Recently we had a web site registration with “ineffective manager” filled in under title. When we sent an e-mail verification to “Tanya’s” e-mail address, we learned she had not registered for access and was mystified as to who did. Our best guess is that one of Tanya’s colleagues or direct reports signed her up in an effort to give her some not-so-subtle feedback.
It’s easy to sail a ship when the sea is calm. It’s easy to look like a brilliant investor in a bull market. And it’s easy to be positive when we have an optimistic, supportive, and highly effective boss. What takes courage, skill, and Emotional Intelligence is upward leadership, when we have a weak or a bad boss. You may have a boss who needs a surge protector to buffer his or her mouth from emotional outbursts. Or a wind sock outside his or her office to gauge abrupt changes in direction.
The lousier your boss or those higher up in your organization are at setting priorities, the better you and your team must be at stepping into the breach. You may need a daily, weekly, or monthly process to reset your goals and priorities as conditions and demands change.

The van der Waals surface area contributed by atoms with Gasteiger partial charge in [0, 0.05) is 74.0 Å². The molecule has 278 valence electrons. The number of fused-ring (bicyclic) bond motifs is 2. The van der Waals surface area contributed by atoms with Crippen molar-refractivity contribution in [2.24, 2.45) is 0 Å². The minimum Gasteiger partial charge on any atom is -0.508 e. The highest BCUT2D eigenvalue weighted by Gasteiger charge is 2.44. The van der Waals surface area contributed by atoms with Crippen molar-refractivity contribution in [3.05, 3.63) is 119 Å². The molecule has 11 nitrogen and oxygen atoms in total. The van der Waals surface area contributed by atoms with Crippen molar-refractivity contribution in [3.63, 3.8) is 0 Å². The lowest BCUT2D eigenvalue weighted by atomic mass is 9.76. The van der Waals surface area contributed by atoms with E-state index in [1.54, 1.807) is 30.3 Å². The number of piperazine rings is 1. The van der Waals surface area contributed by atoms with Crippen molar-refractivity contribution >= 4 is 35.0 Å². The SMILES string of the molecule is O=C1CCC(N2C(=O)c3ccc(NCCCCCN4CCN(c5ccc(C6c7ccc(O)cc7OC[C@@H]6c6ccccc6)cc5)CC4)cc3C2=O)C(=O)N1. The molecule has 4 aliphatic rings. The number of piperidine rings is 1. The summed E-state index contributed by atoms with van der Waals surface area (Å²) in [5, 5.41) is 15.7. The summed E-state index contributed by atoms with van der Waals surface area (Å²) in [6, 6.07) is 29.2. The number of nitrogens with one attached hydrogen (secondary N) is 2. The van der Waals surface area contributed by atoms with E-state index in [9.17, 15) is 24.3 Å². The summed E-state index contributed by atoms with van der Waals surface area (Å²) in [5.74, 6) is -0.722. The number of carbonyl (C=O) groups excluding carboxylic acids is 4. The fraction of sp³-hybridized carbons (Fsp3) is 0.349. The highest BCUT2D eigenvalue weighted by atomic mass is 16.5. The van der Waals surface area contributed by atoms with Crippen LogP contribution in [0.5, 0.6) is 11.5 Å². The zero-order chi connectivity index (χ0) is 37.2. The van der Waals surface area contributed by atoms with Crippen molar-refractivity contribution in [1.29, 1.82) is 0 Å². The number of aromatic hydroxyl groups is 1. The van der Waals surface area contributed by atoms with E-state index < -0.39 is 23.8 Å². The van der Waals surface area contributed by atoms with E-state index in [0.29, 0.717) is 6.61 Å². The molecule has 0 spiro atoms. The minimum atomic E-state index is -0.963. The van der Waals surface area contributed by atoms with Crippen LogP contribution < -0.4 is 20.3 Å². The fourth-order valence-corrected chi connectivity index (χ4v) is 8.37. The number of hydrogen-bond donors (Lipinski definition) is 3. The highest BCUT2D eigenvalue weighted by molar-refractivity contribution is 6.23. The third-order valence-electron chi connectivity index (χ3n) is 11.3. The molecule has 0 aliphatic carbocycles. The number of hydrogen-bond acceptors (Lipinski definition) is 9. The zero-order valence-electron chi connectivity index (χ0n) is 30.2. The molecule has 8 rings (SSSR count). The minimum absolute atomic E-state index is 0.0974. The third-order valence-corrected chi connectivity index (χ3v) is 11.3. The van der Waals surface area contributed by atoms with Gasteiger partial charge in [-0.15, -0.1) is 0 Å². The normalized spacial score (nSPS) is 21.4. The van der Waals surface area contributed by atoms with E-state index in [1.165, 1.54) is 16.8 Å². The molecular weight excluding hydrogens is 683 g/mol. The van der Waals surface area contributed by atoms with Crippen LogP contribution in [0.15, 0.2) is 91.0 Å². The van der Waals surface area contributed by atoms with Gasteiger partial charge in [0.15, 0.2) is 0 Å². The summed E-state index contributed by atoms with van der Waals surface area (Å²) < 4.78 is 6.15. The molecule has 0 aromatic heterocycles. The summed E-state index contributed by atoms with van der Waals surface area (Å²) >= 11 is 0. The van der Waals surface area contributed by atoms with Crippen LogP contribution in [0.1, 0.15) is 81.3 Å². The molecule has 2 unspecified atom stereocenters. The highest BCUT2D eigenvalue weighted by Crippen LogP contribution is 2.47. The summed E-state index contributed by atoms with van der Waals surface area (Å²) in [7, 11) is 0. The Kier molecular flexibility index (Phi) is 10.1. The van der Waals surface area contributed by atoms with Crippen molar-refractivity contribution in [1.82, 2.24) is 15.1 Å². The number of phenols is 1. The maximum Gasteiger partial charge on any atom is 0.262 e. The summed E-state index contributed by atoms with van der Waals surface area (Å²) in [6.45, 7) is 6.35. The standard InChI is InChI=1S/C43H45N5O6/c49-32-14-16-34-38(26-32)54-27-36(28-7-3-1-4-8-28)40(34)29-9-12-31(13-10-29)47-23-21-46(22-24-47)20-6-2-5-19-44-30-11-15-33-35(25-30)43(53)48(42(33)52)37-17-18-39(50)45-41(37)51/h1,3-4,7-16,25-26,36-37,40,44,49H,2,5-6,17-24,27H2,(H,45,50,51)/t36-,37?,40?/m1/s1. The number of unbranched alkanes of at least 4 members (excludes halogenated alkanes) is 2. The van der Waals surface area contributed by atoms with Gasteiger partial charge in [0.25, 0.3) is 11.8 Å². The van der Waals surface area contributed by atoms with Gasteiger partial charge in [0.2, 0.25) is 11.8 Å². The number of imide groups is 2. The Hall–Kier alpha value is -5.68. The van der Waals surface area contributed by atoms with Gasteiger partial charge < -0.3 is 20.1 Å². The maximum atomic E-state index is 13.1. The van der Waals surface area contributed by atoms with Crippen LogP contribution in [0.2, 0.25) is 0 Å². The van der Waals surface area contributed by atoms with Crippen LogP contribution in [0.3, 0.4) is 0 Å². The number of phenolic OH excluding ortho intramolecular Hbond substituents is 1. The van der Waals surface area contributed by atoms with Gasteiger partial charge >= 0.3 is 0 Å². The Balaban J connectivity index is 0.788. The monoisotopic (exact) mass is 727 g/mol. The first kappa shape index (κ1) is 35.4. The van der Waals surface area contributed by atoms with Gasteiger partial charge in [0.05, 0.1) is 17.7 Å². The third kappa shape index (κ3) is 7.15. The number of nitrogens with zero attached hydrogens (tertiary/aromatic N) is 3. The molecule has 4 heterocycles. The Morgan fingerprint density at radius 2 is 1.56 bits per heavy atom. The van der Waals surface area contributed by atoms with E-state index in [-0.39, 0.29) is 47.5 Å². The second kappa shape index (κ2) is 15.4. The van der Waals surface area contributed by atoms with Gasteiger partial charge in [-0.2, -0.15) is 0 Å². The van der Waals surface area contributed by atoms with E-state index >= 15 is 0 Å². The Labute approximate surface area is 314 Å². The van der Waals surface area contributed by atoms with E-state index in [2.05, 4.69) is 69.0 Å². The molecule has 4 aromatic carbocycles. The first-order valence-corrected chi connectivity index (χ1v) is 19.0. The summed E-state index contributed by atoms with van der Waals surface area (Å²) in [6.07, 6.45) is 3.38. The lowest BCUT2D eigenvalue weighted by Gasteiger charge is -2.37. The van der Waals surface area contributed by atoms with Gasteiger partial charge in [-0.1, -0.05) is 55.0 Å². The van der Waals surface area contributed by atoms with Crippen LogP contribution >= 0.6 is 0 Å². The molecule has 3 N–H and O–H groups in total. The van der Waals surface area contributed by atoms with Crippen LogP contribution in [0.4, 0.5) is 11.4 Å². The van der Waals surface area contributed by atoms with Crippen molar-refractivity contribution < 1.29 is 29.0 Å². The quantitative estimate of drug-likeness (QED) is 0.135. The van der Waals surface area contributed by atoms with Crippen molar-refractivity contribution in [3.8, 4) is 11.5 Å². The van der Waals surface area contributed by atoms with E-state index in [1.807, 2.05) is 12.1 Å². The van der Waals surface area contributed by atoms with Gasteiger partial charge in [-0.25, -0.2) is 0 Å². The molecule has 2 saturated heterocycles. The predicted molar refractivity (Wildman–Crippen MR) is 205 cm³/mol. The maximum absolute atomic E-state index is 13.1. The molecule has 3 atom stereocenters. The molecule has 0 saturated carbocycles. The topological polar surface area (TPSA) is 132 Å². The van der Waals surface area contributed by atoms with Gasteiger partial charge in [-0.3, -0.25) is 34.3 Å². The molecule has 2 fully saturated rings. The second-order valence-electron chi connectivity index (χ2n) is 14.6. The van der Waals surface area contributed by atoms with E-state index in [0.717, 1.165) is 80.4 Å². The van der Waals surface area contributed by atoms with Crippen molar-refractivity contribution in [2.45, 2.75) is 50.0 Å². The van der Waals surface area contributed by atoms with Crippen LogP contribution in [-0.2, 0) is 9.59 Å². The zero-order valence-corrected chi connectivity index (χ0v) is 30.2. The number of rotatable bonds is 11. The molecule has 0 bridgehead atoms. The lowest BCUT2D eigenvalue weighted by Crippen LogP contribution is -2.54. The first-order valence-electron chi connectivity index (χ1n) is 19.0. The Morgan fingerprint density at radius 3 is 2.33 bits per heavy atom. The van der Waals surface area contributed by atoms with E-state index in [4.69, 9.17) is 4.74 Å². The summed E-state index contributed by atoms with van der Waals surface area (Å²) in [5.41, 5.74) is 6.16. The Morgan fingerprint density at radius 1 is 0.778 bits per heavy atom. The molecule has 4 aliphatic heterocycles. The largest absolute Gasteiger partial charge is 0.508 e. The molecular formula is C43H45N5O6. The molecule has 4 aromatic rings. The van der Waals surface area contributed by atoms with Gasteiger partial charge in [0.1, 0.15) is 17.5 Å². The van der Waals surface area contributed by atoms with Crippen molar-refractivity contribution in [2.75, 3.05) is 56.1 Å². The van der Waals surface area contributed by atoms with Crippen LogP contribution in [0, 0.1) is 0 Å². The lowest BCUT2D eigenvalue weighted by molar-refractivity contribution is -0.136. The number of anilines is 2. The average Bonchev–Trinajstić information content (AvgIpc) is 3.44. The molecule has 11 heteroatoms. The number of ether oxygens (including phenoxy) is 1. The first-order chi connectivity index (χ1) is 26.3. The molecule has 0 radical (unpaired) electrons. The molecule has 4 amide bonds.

Try to better understand the bigger picture that your boss and others above you in the organization are operating within. Do you know what keeps them awake at night? What are their key goals and priorities? Don’t wait to be told — find out. Don’t wait for your boss or someone else to open the door. The handle is on the inside.
Dealing with a boss is what clearly separates the wallowers and followers from the leaders. Wallowers will complain bitterly that their boss doesn’t communicate and give them the information they need. Followers will passively wait for the information and perhaps understand that their boss is busy, disorganized, or not getting the information from above. Leaders will ask questions, quietly persist or gently insist until they get the information they need. This takes skill, this takes initiative, and this takes courage. This is leadership.
Whomever was trying to send Tanya a message about her leadership obviously didn’t read too deeply into the advice on our web site. If he or she was a direct report she could type “upward leadership” (with the quotation marks) in our site search engine and find 18 articles and blogs to peruse on the topic (an even broader selection is at Serving, Influencing, and Leading Upward) Not one of these resources recommends the approach used in Tanya’s case!